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It turns out that unlike literary predecessors such as Isaac Babel and Chaim Nachman Bialik, who wrote about Red Army pogroms against Jewish populations in the region, in his story Grossman simply revisits the theme of how in 1920 Berdychiv’s Jews helped battle the invading Polish army. Even more conspicuously, Grossman’s writings from this era overlook a massive national tragedy, one affecting not just Jews. From 1932 to 1933, Ukraine suffered from a widespread famine caused by Stalinist agricultural policies. This cost the lives of well over 1 million people.
Some estimates of mortality exceed 7 million — historian Robert Conquest even doubles that figure — and in 2008, the European Parliament adopted a resolution that recognized this Stalin-made famine as a “crime against humanity.” This highly visible suffering is nowhere described in Grossman’s writings of the time, not even in private letters written to his family while traveling through Ukraine. Markish and Anissimov concur that though he must have witnessed atrocious hardships, Grossman showed loyalty to the regime, which officially denied the existence of any famine in Ukraine by never describing it in writing.
By swallowing the rigid rules of socialist realism in literature, Grossman was permitted to publish his early fiction. Yet, as Markish points out, “Most distressingly, even after the war, [Grossman] never disavowed these stories and he intended to have them reprinted.” Efim Etkind, the Russian Jewish author of “Notes of a Non-conspirator,” which appeared in 1978, echoed this view that in his early publications, Grossman “voluntarily, without the least hesitation, donned the corset of [Soviet] ideological orthodoxy.” Only after the historical upheaval of the Holocaust would Grossman become more acutely expressive of his Jewish identity and of the sufferings of his people under Stalinism.
In 1941, the Nazis exterminated about 25,000 Jews who remained in the Berdychiv ghetto, including Grossman’s mother, Ekaterina Savelevna. Although confirmation of this tragedy would only come in 1944, Grossman’s quasi-certainty of his mother’s fate colored his wartime journalism, which has been collected in “A Writer at War: A Soviet Journalist With the Red Army, 1941–1945,” out from Vintage in 2007. Here, Grossman’s writings focus on heroic Jewish efforts to support the Soviet-armed struggle, as when poet and journalist Iosif Utkin was gravely wounded while reporting on Red Army maneuvers. Grossman notes that a female surgeon marveled about Utkin: “While I was carving him up, he recited verse to me!”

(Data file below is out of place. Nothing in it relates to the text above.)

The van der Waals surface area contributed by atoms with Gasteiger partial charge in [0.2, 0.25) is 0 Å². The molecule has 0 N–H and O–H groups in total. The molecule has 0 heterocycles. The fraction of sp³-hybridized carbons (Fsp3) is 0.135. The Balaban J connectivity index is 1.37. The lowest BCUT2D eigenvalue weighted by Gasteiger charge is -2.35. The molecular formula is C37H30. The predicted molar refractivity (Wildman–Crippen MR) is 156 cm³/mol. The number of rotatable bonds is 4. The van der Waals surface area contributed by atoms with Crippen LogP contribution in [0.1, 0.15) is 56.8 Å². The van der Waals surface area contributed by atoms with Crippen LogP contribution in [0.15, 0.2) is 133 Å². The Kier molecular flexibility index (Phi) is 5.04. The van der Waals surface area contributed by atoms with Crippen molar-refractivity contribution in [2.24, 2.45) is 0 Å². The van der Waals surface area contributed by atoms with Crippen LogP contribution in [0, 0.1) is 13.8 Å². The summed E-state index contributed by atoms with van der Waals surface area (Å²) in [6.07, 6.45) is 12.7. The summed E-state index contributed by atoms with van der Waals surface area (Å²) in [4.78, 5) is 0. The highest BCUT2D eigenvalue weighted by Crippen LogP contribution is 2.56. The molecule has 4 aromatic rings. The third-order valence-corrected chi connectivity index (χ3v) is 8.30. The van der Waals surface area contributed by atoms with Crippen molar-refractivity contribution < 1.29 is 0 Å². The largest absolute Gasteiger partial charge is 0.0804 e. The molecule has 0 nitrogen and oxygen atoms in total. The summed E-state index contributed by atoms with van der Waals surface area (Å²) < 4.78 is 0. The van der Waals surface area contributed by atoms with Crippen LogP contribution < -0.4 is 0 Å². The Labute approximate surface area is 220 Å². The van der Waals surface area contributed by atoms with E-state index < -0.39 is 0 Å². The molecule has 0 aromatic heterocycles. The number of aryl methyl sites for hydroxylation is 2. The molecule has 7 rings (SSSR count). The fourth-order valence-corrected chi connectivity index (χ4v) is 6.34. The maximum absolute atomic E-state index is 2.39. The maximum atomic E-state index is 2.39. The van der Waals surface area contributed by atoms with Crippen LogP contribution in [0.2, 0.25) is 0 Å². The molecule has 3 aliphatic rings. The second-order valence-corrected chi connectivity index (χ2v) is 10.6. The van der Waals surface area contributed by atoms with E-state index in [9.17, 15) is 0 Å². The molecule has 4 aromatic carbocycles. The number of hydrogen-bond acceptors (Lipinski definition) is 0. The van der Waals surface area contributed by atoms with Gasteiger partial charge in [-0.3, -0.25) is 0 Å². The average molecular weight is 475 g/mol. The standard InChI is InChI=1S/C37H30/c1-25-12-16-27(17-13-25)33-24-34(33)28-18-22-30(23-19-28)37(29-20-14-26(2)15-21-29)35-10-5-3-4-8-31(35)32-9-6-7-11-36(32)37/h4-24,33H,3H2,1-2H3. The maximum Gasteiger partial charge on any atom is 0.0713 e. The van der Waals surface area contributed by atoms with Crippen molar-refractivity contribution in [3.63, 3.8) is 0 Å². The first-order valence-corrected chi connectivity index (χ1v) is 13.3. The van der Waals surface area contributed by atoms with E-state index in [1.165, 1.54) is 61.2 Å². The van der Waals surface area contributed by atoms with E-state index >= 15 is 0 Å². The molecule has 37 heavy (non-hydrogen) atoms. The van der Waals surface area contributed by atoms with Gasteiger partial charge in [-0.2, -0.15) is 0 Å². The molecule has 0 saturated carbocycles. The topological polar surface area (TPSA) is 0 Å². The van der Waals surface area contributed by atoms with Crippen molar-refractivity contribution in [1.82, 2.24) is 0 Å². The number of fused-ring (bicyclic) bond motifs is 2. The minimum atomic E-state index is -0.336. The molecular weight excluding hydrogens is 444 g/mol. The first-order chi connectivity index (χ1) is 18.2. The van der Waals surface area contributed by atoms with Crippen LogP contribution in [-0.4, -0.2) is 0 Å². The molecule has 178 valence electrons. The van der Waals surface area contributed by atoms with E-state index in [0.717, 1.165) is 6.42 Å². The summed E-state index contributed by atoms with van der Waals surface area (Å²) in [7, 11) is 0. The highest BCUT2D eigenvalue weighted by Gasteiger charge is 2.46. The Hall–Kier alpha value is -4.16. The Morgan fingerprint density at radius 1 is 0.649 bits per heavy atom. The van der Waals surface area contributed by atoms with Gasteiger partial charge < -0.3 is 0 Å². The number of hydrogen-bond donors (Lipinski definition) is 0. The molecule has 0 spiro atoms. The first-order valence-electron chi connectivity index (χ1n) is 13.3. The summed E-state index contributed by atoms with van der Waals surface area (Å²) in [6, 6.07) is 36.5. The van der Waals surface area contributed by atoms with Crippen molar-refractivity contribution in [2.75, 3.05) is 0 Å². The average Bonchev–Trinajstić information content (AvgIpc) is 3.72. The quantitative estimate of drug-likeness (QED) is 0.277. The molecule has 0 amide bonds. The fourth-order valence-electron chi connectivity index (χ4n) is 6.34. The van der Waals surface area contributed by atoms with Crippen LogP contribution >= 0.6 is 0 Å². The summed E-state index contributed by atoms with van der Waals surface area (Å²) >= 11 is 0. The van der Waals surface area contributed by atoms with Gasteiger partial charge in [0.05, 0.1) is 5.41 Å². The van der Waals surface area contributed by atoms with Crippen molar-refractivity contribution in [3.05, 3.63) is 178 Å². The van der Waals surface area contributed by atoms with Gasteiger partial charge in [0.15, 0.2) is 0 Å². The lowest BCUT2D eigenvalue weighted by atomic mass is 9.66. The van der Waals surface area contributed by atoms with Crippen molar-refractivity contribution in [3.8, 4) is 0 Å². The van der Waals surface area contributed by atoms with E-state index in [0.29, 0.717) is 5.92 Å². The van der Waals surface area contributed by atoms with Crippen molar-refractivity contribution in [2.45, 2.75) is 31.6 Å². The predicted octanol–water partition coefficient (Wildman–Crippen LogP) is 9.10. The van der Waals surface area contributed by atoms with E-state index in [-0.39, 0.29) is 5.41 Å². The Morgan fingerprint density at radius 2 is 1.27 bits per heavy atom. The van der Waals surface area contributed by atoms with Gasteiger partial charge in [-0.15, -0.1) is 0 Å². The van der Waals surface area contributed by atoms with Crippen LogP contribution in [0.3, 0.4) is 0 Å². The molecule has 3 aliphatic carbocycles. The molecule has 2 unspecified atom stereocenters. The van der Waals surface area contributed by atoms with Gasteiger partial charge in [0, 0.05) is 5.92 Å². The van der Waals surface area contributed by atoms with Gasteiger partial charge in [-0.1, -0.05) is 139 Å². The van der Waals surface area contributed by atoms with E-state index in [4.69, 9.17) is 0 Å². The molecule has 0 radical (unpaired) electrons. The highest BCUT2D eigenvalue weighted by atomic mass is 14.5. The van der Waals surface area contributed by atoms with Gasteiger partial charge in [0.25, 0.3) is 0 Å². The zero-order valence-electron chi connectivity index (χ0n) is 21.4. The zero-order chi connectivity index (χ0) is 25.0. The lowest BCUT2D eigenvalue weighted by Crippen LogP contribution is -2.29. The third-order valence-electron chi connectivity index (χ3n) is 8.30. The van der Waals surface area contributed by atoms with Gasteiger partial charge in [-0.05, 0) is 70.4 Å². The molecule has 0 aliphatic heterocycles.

Yet curiously, Grossman made no mention either in his private writings or published articles about the 1942 formation of the Jewish Anti-Fascist Committee, co-chaired by actor and director Solomon Mikhoels. The committee would mobilize world opinion significantly against the Nazi foe. Instead, in his notebook, Grossman described one Soviet army interpreter as “a semi-literate Jew who spoke in Yiddish.” The fact that the interpreter spoke Yiddish instead of Russian was enough for Grossman to imply that he was insufficiently educated. Elsewhere, Grossman reports, but does not challenge, one Russian captain’s implication that Jewish soldiers were not fighting as fiercely as they should have been.
By 1944, Grossman’s ambivalent descriptions of Jews would mostly be a thing of the past. Learning about his mother’s murder and getting a better idea of the full amplitude of the Holocaust changed Grossman’s ambivalence into advocacy. Indeed, in postwar works, Grossman would do more than boldly conjecture what was going on inside the heads of Hitler and Stalin; he even attempted to describe in “Life and Fate,” based on his training as a chemist, what it felt like to be murdered in a gas chamber.
Grossman also reported in highly emotional terms on the Red Army’s liberation of the Treblinka and Majdanek extermination camps, and he was a co-author of an attempt to document the Holocaust, “The Black Book.” It would be published in only the Russian language, in Ukraine in 1991 and in Russia in 2010. In 1952, postwar anti-Semitism led the USSR to demand that not just Grossman, but also prominent Jewish musicians such as violinist David Oistrakh and pianist Emil Gilels sign a letter decrying Zionists as “allies of the rich and ignoble enemies of Jewish workers.”
Despite such low points, Grossman continued his literary projects, inspired by a 1955 visit to Moscow’s Pushkin Museum. There he was transfixed by Raphael’s “Sistine Madonna,” then on view as war booty although it would later be returned to its prewar home in Dresden, Germany. Grossman interpreted the famous Italian Renaissance canvas as a tragic Jewish story of maternal love, which he associated in his mind with imagined scenes from the gas chambers of Treblinka. This appropriation and blending of heart-wrenching themes provided the groundwork for Grossman’s later literary achievements. In terms of his own Judaism, as well as his relationship with Stalinist power, he thus slowly and painfully evolved toward a clear break with the conventional attitudes expressed in the first part of his literary career. Some literary dissidents are made, not born.
Benjamin Ivry is a frequent contributor to the Forward.